Palomar Mountain State Park Our Mission The mission of California State Parks is to provide for the health, inspiration and education of the people of California by helping to preserve the state’s extraordinary biological diversity, protecting its most valued natural and cultural resources, and creating opportunities for high-quality outdoor recreation. Enjoy a commanding view of scenic vistas from Palomar Mountain State Park’s Boucher Hill, or hike along forestcovered ridges, valleys, California State Parks supports equal access. Prior to arrival, visitors with disabilities who need assistance should contact the park at (760) 742-3462. If you need this publication in an alternate format, contact firstname.lastname@example.org. CALIFORNIA STATE PARKS P.O. Box 942896 Sacramento, CA 94296-0001 For information call: (800) 777-0369. (916) 653-6995, outside the U.S. 711, TTY relay service www.parks.ca.gov Discover the many states of California.™ Palomar Mountain State Park 19952 State Park Road Palomar, CA 92060 (760) 742-3462 www.parks.ca.gov/palomarmountain © 2015 California State Parks and grassy meadows. P alomar Mountain State Park features 1,862 acres of pristine forest, peaceful meadows, and pleasing panoramas of northern San Diego County. Visitors can camp, hike, fish, picnic, and relax in nature. In summer, temperatures average a balmy 80 degrees. Winters bring snow to the park, with freezing temperatures that can dip below 30 degrees. Spring and autumn are moderate. PARK HISTORY Native People Over millennia, what is now called Palomar Mountain was used by many local native groups — likely the Cupeño, Ipai, and Serrano people. However, the mountain stands in traditional Luiseño territory. They maintained seasonal villages on the mountain, where they hunted game and gathered acorns and other seed crops. The Pechanga Luiseño called the mountain Pa’áaw (pah-OW), and the area of Pauma Luiseño summer encampments (now within the park’s boundaries) was known as Wavimai. The Luiseño people named the village site at Cedar Grove Pee-nav-angña and what is now Doane Valley was called O-us-koon, meaning “wild lilac.” Luiseño grinding rock Boucher Hill Fire Lookout Tower honor and restore their ancient languages and culture. The United States gained control of California in 1848. Palomar Mountain remained a wild place for many years. The mountain was sparsely populated with native people and some homesteaders. Settlers, such as George Edwin Doane — for whom Doane Valley is named — raised livestock, grew hay, and planted apple orchards. Some of these apple trees still bear fruit today. Palomar Mountain State Park was created in 1933 during the Great Depression. Civilian Conservation Corps (CCC) members — young men employed by the federal government to help lower unemployment — built many of the roads, trails and picnic facilities still used in the park today. Colonization Spanish colonists established Mission San Luis Rey in 1798, in what is now Oceanside. The missionaries called the blue mountain range “Sierra de Palomar.” Native Californians from the surrounding area, renamed Luiseño after Mission San Luis Rey, were brought to the mission to work. An unfamiliar diet and epidemic diseases carried by Spanish émigrés killed great numbers of native people. Mexico won independence NATHANIEL HARRISON from Spain in 1821. Through the 1833 Secularization Act, In the 1880s, “Nate” Harrison, a former slave who came former mission lands were to be to California during the distributed among the surviving Gold Rush, made remote native people who had labored Palomar Mountain his at the missions. Instead, large home. Harrison grew hay tracts (ranchos) were granted to and raised hogs near the Mexican citizens. Native people eastern edge of today’s park. either attempted to return to He died in 1920, reportedly their homes or worked on the living to the age of 101. The ranchos. Many were forcibly park’s Nate Harrison Grade moved to the Temecula Valley. Road is named for him. Today’s Luiseño people work to overlooks the Pauma Valley. The first fire lookout tower here was erected in 1935, and this restored tower was built in 1948. The Boucher Hill Fire Lookout Tower is available for guided tours when volunteers are available, unless fire-spotting is needed. Boucher Hill also features a nearby accessible view deck with a panorama of the Pauma Valley below. Fishing at Doane Pond NATURAL HISTORY Palomar Mountain’s average 5,000-foot elevation features mixed conifer forest and meadows, uncommon in Southern California. On the trails wending through the 450acre Doane Valley Natural Preserve, hikers pass white fir, incense cedar and big-cone Douglas-fir trees that provide ample shade. Flowering trees and shrubs in meadowlands and streamside riparian areas blanket the mountain with color each spring. Western dogwoods, azaleas, and lilies blossom, while lupine and penstemon poke through native meadow grasses. Such bird species as western
Wel ! come Palomar Mountain State Park 19952 State Park Rd.• Palomar Mountain, CA 92060 • (760) 742-3462 California State Parks has established rules and regulations to protect park areas for the enjoyment of future generations as well as for the convenience and safety of park visitors. To ensure your visit is a pleasant one, please observe the following: Natural resources, plants and animal life are the principal attractions of most state parks. They are an integral part of the ecosystem and the natural community. As such they are protected by federal, state and park laws. Disturbance or destruction of these resources is strictly forbidden. Loaded firearms, air rifles and hunting are not allowed in the park. Dead and down wood is part of the natural environment. Decayed vegetation forms humus and assists the growth of trees and other plants. For this reason the gathering of down wood is prohibited. Fuel is sold in the park for your convenience. (When considered a hazard, down wood is removed by park personnel.) Fires are permitted only in facilities provided for this purpose. This is necessary to prevent disastrous forest fires. Portable stoves may be used in designated areas. It is the responsibility of every visitor to use extreme caution with any burning materials, including tobacco. All fireworks are prohibited. Dogs and other domestic animals are not permitted to run at large in state parks. Dogs or cats must be in tents or vehicles during nighttime hours. Dogs must be controlled on a leash no longer than six feet at all times, and they are prohibited on all trails and beaches except in designated areas. Loud noises are prohibited at all times, especially between 10:00 p.m. and 6:00 a.m. Engine-driven electric generators, which can disturb others, may be operated only between the hours of 10:00 a.m. and 8:00 p.m. All vehicle travel must be confined to designated roads or areas. The speed limit for all vehicles is 15 mph. All vehicles and all drivers must be licensed. Parking is permitted only in designated areas. Blocking parking spaces is prohibited. Campsite use must be paid for in advance. To hold a campsite you must reserve it or occupy it. To prevent encroachment on others, the occupant limit of each campsite is eight people. Checkout time is noon. In order to accommodate the greatest number of visitors possible, the camping limit in any one campground is 30 days per calendar year. Refuse, including garbage, cigarettes, paper, boxes, bottles, ashes and other rubbish, shall be placed only in designated receptacles. Your pleasure and pride will be enhanced when you keep your park clean. Please clean up after yourself so that others may enjoy the beauty of this park. Palomar Mountain State Park 22 21 Do an 24 tur Na y e all eV Accessible Feature 20 ra il we Lo LEGEND 23 rail eT n oa rD eT C ek re Campfire Center 25 Parking 19 e an Do Locked Gate 27 18 26 16 Restrooms 17 Showers Trail 28 15 Doane Valley Campground 30 6 7 1 8 Camp Host Do © 2006 California State Parks ane Valle y 13 12 10 9 4 2 Map not to scale 11 29 5 3 14 il Nature Tra 31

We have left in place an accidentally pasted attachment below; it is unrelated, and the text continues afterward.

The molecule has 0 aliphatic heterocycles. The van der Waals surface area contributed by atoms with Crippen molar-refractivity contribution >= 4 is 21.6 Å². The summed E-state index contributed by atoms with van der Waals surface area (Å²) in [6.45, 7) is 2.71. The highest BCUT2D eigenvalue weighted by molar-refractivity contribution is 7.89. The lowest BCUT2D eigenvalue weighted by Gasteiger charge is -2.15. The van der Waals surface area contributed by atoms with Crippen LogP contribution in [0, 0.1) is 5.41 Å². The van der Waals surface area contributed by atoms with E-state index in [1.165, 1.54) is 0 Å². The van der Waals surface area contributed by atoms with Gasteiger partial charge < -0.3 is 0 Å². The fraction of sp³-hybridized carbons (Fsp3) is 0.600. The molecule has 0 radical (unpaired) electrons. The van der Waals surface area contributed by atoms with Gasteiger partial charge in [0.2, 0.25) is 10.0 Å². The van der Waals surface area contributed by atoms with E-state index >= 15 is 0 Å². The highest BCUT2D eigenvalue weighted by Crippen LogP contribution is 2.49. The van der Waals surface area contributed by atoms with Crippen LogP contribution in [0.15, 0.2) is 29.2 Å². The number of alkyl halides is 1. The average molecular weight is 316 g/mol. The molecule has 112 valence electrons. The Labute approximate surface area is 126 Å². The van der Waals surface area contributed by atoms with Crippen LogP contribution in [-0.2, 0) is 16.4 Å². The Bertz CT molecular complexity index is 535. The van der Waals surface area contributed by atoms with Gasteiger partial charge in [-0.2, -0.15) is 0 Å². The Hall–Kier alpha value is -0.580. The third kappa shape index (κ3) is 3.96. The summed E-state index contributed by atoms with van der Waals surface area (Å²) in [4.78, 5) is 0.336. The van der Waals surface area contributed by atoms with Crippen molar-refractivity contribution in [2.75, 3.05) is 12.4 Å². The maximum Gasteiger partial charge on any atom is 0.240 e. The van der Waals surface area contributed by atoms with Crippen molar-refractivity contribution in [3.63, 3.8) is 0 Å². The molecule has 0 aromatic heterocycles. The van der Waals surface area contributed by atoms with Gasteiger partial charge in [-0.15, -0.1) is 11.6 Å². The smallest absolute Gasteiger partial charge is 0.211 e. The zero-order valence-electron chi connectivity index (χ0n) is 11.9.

Doane Valley Nature Trail Palomar Mountain State Park Photo courtesy of Harry Schrader Doane Valley Nature Trail Palomar Mountain State Park Welcome to the Doane Valley Nature Trail at Palomar Mountain State Park. This easy 1-mile trail offers you an opportunity to relax and enjoy one of California’s finest natural outdoor areas. This guide will help you make the most of your walk, with information about some of the plants and natural features you will see along the trail. The Doane Valley Nature Trail is a great place to see the wide variety of plants that grow in this region and to learn about their characteristics, their habitats, and the many ways they have been used by people over time. Most of the trail is an easy walk. However, there are two stream crossings and a few steep areas. Remember to be safe, and leave any plants or animals you see for the next person to enjoy. n Fre ch Va l le W Doa Rattlesnake Cree k ei r y Tr a Doane Valley Campground il Valle y Nature T ne r ail a Tr il Do 2000 e an 0 Cr FEET ee k LEGEND Doane Pond Parking Road Restroom Trail 1 Stinging Nettle (Urtica holosericea) Beware of the painful sting of this plant growing along the creek and in other moist areas. The hairs along the stems contain a chemical similar to that of red ants. If your skin brushes against these hairs, you will be injected with the chemical, which stings for a few minutes. It’s not all bad though; Native Americans used the leaves as a vegetable and the fibers for thread. Poison oak is another plant to beware of, though there are only a few of these plants along this trail. Remember: “leaves of three, beware of me.” 2 Wild Rose (Rosa californica) This shrub-like plant is easy to identify by the small sharp spines, alternating leaves, and, in spring and summer, simple, fragrant rose-pink flowers. The rose will grow anywhere there is enough moisture. Native Americans had many uses for the plant, both medicinal and religious. 3 Doane Creek (pronounced “doe-n”) This clear water from several springs flows through Doane Pond, then joins French Creek to form Pauma Creek in Lower Doane Valley. Eventually Pauma Creek flows into the San Luis Rey River, which meets the sea in Oceanside. 4 Serviceberry (Amelanchier utahensis) This slender-stemmed shrub has clusters of white flowers in early spring. The edible blue-black berries mature in late July or early August and are eaten by wildlife. Native Americans used the boiled inner green bark as an eyewash and the wood for arrow shafts. 5 Life in a Log What are those squiggly lines on the log? This log bears the scars of a bark beetle infestation. Bark beetles, the size of a grain of rice, bore under a tree’s bark to lay their eggs. When the larvae hatch, they chew their way through the living tissue of the tree. As they grow, their trails get wider until they leave the tree as an adult. If a tree is unable to produce enough sap to defend itself, it will succumb to millions of these tiny insects. 6 Thimbleberry (Rubus parviflorus) A member of the rose family, the thimbleberry is closely related to the western raspberry and the California blackberry. The plant’s mature fruit and very large leaves are a source of food for wildlife. 7 White Fir (Abies concolor) The trees ahead of you are called white fir, possibly because of the light color of their bark. This is the most widespread of the western firs—the seedlings will grow in almost any kind of soil. The trees grow rapidly for 50 - 100 years, then the growth rate slows for the rest of their lifespan, which can be up to 350 years. 8 Landslide! During the winter of 1992-93, Palomar Mountain received approximately 80 inches of rain. The tremendous amount of rainfall resulted in the landslide you see above. In the time since, the plants are returning, and eventually the area will look much as it did. This is a classic example of the cyclical nature of life—as things die or are destroyed, they are soon replaced by new forms of life. 9 Western Burning Bush (Eunonymus occidentalis var. parishii) In southern California this bush with the large, smooth leaves is found only in the high mountains. The plant’s name is derived from its red-orange seeds that dangle from the branches. In late spring, you may recognize the columbine (Aquilega formosa var. hypolasia) by its unique flower. Each of the short petals ends in a spur that contains nectar and turns orange in early summer. 10 Berry Alley Surrounding you on either side of the trail is a variety of berry bushes. See if you can find the delicate pink blossoms of mountain currant. These will mature into a blueblack berry that is good fresh or dried. Also, look for a prickly vine growing all throughout the other plants. This is western raspberry. Low to the ground, you can find wild strawberry. All these berries are much-loved by wildlife and help provide the nutrition they need to survive the winter. Mountain Currant Wild Strawberry We